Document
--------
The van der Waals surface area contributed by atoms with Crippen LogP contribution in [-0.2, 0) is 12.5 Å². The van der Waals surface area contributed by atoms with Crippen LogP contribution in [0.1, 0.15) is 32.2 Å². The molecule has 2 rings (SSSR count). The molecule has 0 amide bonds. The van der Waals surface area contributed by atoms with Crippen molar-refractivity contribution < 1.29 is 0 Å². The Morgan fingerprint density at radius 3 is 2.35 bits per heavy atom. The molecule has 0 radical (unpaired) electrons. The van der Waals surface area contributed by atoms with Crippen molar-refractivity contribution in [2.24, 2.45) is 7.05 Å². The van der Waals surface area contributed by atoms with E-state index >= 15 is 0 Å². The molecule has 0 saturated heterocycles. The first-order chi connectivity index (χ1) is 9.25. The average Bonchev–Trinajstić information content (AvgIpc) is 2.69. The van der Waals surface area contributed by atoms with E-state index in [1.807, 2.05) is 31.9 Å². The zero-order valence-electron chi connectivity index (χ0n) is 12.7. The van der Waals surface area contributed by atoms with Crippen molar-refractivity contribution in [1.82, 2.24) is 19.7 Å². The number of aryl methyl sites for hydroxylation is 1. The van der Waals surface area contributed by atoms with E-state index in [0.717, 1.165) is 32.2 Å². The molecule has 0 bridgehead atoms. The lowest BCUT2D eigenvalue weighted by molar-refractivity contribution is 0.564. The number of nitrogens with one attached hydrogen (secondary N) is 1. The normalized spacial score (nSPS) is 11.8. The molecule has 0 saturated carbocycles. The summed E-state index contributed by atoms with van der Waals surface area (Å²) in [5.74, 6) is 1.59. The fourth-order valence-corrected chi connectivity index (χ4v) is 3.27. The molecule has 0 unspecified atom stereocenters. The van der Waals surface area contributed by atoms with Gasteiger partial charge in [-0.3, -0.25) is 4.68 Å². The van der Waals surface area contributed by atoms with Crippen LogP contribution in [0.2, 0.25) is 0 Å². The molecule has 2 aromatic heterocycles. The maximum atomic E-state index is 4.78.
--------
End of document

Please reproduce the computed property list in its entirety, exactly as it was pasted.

The van der Waals surface area contributed by atoms with Crippen LogP contribution in [-0.2, 0) is 12.5 Å². The van der Waals surface area contributed by atoms with Crippen LogP contribution in [0.1, 0.15) is 32.2 Å². The molecule has 2 rings (SSSR count). The molecule has 0 amide bonds. The van der Waals surface area contributed by atoms with Crippen molar-refractivity contribution < 1.29 is 0 Å². The Morgan fingerprint density at radius 3 is 2.35 bits per heavy atom. The molecule has 0 radical (unpaired) electrons. The van der Waals surface area contributed by atoms with Crippen molar-refractivity contribution in [2.24, 2.45) is 7.05 Å². The van der Waals surface area contributed by atoms with E-state index >= 15 is 0 Å². The molecule has 0 saturated heterocycles. The first-order chi connectivity index (χ1) is 9.25. The average Bonchev–Trinajstić information content (AvgIpc) is 2.69. The van der Waals surface area contributed by atoms with E-state index in [1.807, 2.05) is 31.9 Å². The zero-order valence-electron chi connectivity index (χ0n) is 12.7. The van der Waals surface area contributed by atoms with Crippen molar-refractivity contribution in [1.82, 2.24) is 19.7 Å². The number of aryl methyl sites for hydroxylation is 1. The van der Waals surface area contributed by atoms with E-state index in [0.717, 1.165) is 32.2 Å². The molecule has 0 bridgehead atoms. The lowest BCUT2D eigenvalue weighted by molar-refractivity contribution is 0.564. The number of nitrogens with one attached hydrogen (secondary N) is 1. The normalized spacial score (nSPS) is 11.8. The molecule has 0 saturated carbocycles. The summed E-state index contributed by atoms with van der Waals surface area (Å²) in [5.74, 6) is 1.59. The fourth-order valence-corrected chi connectivity index (χ4v) is 3.27. The molecule has 0 unspecified atom stereocenters. The van der Waals surface area contributed by atoms with Gasteiger partial charge in [-0.3, -0.25) is 4.68 Å². The van der Waals surface area contributed by atoms with Crippen LogP contribution in [0.2, 0.25) is 0 Å². The molecule has 2 aromatic heterocycles. The maximum atomic E-state index is 4.78.